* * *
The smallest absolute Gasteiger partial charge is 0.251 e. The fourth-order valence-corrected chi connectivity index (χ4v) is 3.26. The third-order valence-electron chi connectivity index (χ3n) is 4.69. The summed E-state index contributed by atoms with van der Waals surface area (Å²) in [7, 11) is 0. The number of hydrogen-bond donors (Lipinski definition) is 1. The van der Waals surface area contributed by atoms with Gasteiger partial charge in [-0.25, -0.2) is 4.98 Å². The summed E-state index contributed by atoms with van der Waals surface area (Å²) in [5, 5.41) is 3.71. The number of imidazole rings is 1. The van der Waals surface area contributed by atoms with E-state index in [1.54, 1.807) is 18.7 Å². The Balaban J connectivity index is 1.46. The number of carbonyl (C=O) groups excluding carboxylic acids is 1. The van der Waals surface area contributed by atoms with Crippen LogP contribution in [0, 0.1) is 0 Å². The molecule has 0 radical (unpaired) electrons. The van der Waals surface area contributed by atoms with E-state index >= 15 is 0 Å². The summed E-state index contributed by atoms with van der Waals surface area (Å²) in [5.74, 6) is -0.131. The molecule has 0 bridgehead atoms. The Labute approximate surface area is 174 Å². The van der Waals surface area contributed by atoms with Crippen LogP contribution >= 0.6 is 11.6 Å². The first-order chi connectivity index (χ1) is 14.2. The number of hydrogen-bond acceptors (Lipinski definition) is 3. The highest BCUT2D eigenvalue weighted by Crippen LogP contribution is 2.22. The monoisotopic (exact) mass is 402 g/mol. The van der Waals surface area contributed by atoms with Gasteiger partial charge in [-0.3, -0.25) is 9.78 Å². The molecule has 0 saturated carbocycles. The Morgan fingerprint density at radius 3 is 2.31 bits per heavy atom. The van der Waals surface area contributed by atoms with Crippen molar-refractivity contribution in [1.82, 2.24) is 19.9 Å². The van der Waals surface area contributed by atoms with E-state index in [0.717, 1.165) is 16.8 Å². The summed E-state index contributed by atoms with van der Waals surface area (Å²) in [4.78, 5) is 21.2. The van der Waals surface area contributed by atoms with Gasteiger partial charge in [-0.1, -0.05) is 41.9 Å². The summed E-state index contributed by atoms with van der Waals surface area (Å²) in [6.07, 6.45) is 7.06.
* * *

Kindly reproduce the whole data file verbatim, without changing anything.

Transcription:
The smallest absolute Gasteiger partial charge is 0.251 e. The fourth-order valence-corrected chi connectivity index (χ4v) is 3.26. The third-order valence-electron chi connectivity index (χ3n) is 4.69. The summed E-state index contributed by atoms with van der Waals surface area (Å²) in [7, 11) is 0. The number of hydrogen-bond donors (Lipinski definition) is 1. The van der Waals surface area contributed by atoms with Gasteiger partial charge in [-0.25, -0.2) is 4.98 Å². The summed E-state index contributed by atoms with van der Waals surface area (Å²) in [5, 5.41) is 3.71. The number of imidazole rings is 1. The van der Waals surface area contributed by atoms with E-state index in [1.54, 1.807) is 18.7 Å². The Balaban J connectivity index is 1.46. The number of carbonyl (C=O) groups excluding carboxylic acids is 1. The van der Waals surface area contributed by atoms with Crippen LogP contribution in [0, 0.1) is 0 Å². The molecule has 0 radical (unpaired) electrons. The van der Waals surface area contributed by atoms with E-state index >= 15 is 0 Å². The summed E-state index contributed by atoms with van der Waals surface area (Å²) in [5.74, 6) is -0.131. The molecule has 0 bridgehead atoms. The Labute approximate surface area is 174 Å². The van der Waals surface area contributed by atoms with Crippen LogP contribution >= 0.6 is 11.6 Å². The first-order chi connectivity index (χ1) is 14.2. The number of hydrogen-bond acceptors (Lipinski definition) is 3. The highest BCUT2D eigenvalue weighted by Crippen LogP contribution is 2.22. The monoisotopic (exact) mass is 402 g/mol. The van der Waals surface area contributed by atoms with Gasteiger partial charge in [-0.3, -0.25) is 9.78 Å². The molecule has 0 saturated carbocycles. The Morgan fingerprint density at radius 3 is 2.31 bits per heavy atom. The van der Waals surface area contributed by atoms with Crippen molar-refractivity contribution in [1.82, 2.24) is 19.9 Å². The van der Waals surface area contributed by atoms with E-state index in [0.717, 1.165) is 16.8 Å². The summed E-state index contributed by atoms with van der Waals surface area (Å²) in [4.78, 5) is 21.2. The van der Waals surface area contributed by atoms with Gasteiger partial charge in [-0.1, -0.05) is 41.9 Å². The summed E-state index contributed by atoms with van der Waals surface area (Å²) in [6.07, 6.45) is 7.06.